The first time I set out to hike Jay Mountain a few years ago I remember thinking that if it hadn’t been for the cars parked along the shoulder of the road, I would have driven right past the beginning of the unmarked, unmaintained trail. Since then I have visited Jay in every season, and probably at least 10 times, and I have never been the only one on the trail.
In early November I learned the DEC had created a new, marked route to Jay’s summit ridge, and I had to check it out to see if a new path up an old, local favorite could stand up to its predecessor.
The new route begins about 300 feet north of the start of the old herdpath, near the intersection of Jay Mountain Road and Upland Meadows Road in the town of Jay. The parking area, which can accommodate five cars, now sports a big brown sign with yellow letters, making it all but impossible to miss. Mileage to Jay’s western ridge isn’t indicated on the new sign, but the DEC calls it two-and-a-half miles, which adds a mile to the hike.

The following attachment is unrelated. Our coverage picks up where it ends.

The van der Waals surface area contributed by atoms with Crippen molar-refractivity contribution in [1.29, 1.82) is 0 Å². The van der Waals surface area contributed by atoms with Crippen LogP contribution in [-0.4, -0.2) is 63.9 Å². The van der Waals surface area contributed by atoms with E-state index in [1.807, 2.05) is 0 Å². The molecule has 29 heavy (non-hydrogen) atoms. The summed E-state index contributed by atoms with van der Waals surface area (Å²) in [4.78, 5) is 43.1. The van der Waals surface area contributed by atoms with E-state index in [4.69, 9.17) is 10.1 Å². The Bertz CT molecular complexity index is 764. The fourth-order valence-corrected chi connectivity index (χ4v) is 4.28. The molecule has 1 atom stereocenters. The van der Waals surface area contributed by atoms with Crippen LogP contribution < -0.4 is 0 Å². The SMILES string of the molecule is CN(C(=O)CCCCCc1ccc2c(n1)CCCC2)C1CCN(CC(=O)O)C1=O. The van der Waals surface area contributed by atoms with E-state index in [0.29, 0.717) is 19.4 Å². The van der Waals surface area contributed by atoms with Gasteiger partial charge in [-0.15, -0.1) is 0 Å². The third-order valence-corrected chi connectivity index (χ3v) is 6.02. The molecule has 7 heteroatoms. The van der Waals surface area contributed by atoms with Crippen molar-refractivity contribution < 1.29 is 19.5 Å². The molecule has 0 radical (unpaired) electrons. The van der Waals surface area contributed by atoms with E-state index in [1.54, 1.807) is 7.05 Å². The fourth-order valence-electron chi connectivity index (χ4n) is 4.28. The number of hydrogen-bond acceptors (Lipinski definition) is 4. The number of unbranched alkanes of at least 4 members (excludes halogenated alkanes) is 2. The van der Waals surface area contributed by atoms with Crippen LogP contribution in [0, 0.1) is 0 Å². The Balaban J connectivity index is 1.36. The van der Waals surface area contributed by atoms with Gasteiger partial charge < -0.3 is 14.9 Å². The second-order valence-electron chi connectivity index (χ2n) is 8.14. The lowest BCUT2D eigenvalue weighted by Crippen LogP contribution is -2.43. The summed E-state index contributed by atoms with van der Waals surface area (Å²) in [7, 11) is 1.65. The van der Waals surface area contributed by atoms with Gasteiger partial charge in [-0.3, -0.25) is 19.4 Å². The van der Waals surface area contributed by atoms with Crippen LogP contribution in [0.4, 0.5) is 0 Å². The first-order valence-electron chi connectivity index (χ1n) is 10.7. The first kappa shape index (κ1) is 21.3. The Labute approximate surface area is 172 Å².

The new path starts off at a gentle grade and never really gets steep, not by High Peaks’ standards, anyway. Gone is the steep, eroded pitch that ascends straight upslope through a red pine forest. Gone too is the short stretch of open rock about three quarters of the way up the shoulder of Jay. I do miss that last section, as I enjoy any exciting change of scenery that involves rock scrambling, but there is plenty of that to be had elsewhere in the High Peaks.
The trade-off in diverting the trail around these sections is that the new path is laden with switchbacks and is therefore much easier, no matter which way you’re going. As one fellow hiker commented: “It’s a lot easier on the legs going up and a lot easier on the knees coming down.” True and true.
Shaun Kittle is a reporter at Denton Publications, editor of North Country Living Magazine and an avid outdoor enthusiast. He can be reached at firstname.lastname@example.org.